Exhibition - Flesh: Skin and Surface - York Art Gallery (2016-17)
23 September 2016 - 19 March 2017
Flesh: Skin and Surface was an exhibition at York Art Gallery, co-curated by Dr Jo Applin, formerly of the University of York's History of Art Department and Laura Turner and other curators at the Gallery. Flesh opened on 23 September 2016 and ran until 19 March 2017. The exhibition was supported by the Henry Moore Foundation and Thomas Dane Gallery, London.
Flesh included more than 60 works of art by artists ranging from the 14th-century Master of the San Luchesse Altarpiece to contemporary sculptor Ron Mueck, and examined the ways artists such as Peter Paul Rubens, Auguste Rodin, Edgar Degas, William Etty and Francis Bacon responded to issues of the flesh: whether human or animal; dead or alive; familiar or strange.
Dr Applin said: "My research into questions of the body, materiality and abstraction, and the various ways in which sculpture in particular has engaged with the idea of 'flesh' since the mid-twentieth century has proven critical to the way in which I conceived this exhibition with my co-curators at York Art Gallery.
"In particular we wanted to think about how even the most abstract object can in some way encourage a bodily encounter. We also wanted to draw across a broad chronological range in order to think about the different ways in which 'flesh' has figured in the work of art.
"Our hope was to produce a show that both challenged and encouraged visitors to think about how flesh is figured in the work of art in expansive, and not always literal or 'obvious' ways."
Laura Turner, senior curator of art and science at the Gallery, said: "'Flesh' is a word that immediately provokes a reaction – it is no surprise that artists have always drawn on this tactile, organic and changeable material for inspiration.
"From still life paintings and anatomical studies to abstract sculpture and contemporary film, Flesh presents a series of visual encounters which surprise and challenge, raising questions about the body and ageing, race and gender, touch and texture and surface and skin."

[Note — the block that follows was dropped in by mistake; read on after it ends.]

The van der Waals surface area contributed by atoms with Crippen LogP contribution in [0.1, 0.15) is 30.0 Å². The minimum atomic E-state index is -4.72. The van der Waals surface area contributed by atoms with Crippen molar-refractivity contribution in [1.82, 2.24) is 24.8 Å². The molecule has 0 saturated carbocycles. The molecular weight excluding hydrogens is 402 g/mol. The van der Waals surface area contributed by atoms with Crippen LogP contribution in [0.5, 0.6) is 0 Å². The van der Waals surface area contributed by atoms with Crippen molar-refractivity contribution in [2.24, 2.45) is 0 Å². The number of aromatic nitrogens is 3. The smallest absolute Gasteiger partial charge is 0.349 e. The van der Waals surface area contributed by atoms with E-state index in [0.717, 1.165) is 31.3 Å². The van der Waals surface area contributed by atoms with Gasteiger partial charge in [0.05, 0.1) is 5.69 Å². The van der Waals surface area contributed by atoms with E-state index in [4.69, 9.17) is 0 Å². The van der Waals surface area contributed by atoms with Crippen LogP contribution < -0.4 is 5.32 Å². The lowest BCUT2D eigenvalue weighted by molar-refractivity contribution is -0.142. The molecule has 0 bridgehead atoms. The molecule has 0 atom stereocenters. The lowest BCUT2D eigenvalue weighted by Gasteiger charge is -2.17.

Art works, including modern and contemporary pieces, were grouped into three themes – Figuring Flesh, Still Life, and Materiality and Surface.
Figuring Flesh looked at how 'flesh' is understood and questioned whether it always has to be related to the human body.
Still Life looked at the way this genre is often loaded with meaning about life, decay, and the nature of worldly goods.
Materiality focused on the abstract ways in which flesh is portrayed. On show were eight of Katarzyna Mirczak's 'The Special Signs', in which she documented the tattoos from pieces of skin posthumously removed in the 19th century from prisoners in Krakow and kept preserved in formaldehyde.
The final room was dedicated to Steve McQueen's film entitled 'Bear' (1993), his first major film, which shows two men wrestling together, with close ups focusing on their interlocking bodies.
The exhibition was reviewed in The Spectator, Yorkshire Post, York Press, Art Fund, The National Student, Nouse, Aesthetica, The Victorian Clinic, The Yorker, the Norman Rea Gallery Blog (run by students at the University of York), RobinInce's Blog, Clara Williams Brinquez, Steve Bamlett's Blog (The Open University), and The Vision.
Second-year sociology students at York St John's University visited the exhibition as part of their discourse on 'Social Inequalities: Contemporary Debates'.
Artist Jonathan Yeo highlighted the inclusion of two of his paintings in the exhibition.
[Posted 5 September 2016; updated 15 November 2016; updated 5 February 2018]
Main image: Peter Paul Rubens, Ceres and Two Nymphs with a Cornucopia (detail), c. 1617-27, oil on panel (by permission of the Trustees of Dulwich Picture Gallery, London)